Out West Arts: Performance at the end of the world

Opera, music, theater, and art in Los Angeles and beyond

Going for Baroque

June 29, 2012

Andrea Hill and Jaël Azzaretti with chorus Photo: Opéra national de Paris / Agathe Poupeney 2012
I started my European opera tour this summer in Paris where the young guys are all coiffed like Usher circa 2001 and wear high-top sneakers. It’s a look, regardless of whether or not its au courant, and it works for many of them. Which is kind of how I felt about the first opera I saw on my current European trip, Rameau’s Hippolyte et Aricie at the Palais Garnier. Of course, the similarity in the above comparison falls apart when it comes to the “works for them” bit since Ivan Alexandre’s production, which is new to Paris after being created for Toulouse, is a throwback to something that may not be worth revisiting.

Rameau’s first opera is a Baroque gem filled with mythological characters including gods, sea monsters, and young lovers. It revisits the story of Phèdre and her love for her stepson Hippolyte. He meanwhile has a chaste love for Aricie, which is blessed by the goddess Diane, but is also put in jeopardy by his father Thésée. Alexandre and the design team have gone for something old-fashioned. Very old-fashioned, in fact, in their attempts to recreate the look and theatricality of an 18th-century opera production from the costumes, to the painted backdrops, to the gods who are lowered from the fly space on clouds suspended by ropes. The flat lighting mostly from the foot of the stage reinforces this visual style. It’s pretty to look at, and despite its contrast with the Garnier’s hyper 19th-century surroundings, it looks at home on the stage. Sweet Jesus, is it ever boring, though. In another throwback to the period, principal performers come to the foot of the stage, strike poses and stay there. They’ve got singing to do, but none that requires pesky movement. Even the stage trickery used to create mild surprises here and there fell mostly flat.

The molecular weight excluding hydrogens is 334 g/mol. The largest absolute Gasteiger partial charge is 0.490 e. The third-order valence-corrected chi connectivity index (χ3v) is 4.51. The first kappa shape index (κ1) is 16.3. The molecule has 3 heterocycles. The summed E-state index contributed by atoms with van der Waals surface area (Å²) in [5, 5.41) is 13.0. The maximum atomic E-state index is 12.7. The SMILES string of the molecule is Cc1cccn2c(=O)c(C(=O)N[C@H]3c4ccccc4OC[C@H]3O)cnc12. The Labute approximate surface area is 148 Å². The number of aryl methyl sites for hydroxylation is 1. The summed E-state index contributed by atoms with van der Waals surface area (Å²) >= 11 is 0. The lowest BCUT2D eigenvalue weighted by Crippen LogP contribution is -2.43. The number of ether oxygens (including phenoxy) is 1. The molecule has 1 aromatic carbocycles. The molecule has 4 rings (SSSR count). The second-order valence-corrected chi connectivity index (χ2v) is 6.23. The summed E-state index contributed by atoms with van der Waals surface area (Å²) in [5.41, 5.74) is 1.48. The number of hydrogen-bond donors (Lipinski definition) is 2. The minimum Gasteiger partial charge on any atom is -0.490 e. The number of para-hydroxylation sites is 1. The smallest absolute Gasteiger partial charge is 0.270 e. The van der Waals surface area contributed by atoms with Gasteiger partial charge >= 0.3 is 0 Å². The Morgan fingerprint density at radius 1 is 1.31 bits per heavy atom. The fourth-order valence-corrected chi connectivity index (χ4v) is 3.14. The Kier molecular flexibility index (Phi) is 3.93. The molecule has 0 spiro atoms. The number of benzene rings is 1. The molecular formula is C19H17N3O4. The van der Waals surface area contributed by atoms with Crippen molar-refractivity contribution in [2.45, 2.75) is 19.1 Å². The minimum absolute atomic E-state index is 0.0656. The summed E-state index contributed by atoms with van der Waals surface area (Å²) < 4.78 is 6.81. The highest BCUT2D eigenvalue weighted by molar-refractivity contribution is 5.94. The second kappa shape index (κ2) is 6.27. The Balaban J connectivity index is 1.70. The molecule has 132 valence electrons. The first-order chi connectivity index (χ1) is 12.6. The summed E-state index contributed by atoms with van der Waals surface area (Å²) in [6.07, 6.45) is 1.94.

What’s worse, this notion of an ersatz recreation of a 18th-century staging isn’t even a new idea in the last thirty years. The Metropolitan Opera regularly trots out a few of Jean-Pierre Ponelle’s productions from decades ago that are essentially the same thing. Those shows (and I’m talking to you here La Clemenza di Tito) are painfully dull much of the time, and Alexandre does an amazing job of recreating that sensation in this Hippolyte and Aricie. Blogger Zerbinetta has had some great points to make recently about production teams not taking Baroque Opera seriously enough to really make it work well. And while gag-filled cynicism some Baroque operas face today can kill them (And I'm talking to you here The Enchanted Island), this kind of almost perfectionist reverence for something that may have never been in the first place isn't doing the genre any favors either. Alexandre and his team need to take Hippolyte and Aricie by trusting the drama at the material's core in order to actually interpret it instead of simply turning it into some kind of museum piece or treating it as something that needs to be apologized for.

It’s not totally a lost cause, though. Emmanuelle Haïm and her Le Concert d’Astrée give a lively period-informed performance of Rameau’s score. She makes room for the vocalists without being overindulgent and produces a great dynamic range with this kind of ensemble. The vocalists themselves were a mixed bag. The best was Stéphan Degout’s Thésée who was sizable and certain enough for a king. The other big name in the cast was Sarah Connolly who sang Phédre with lovely tone and enough fire to bring Racine to mind. Jaël Azzaretti had some lovely detail in her passages as L’Amour and got a warm ovation at the curtain calls. Anne-Catherine Gillet and Topi Lehtipuu were the lovers Aricie and Hippolyte respectively but weren’t particularly engaging and had sloppy attacks here and there. Despite some good musical moments, it wasn’t enough to shoulder the weight of a strange, almost willfully naïve staging that mired everything down for the long evening. The show has four more performances in Paris through mid-July.


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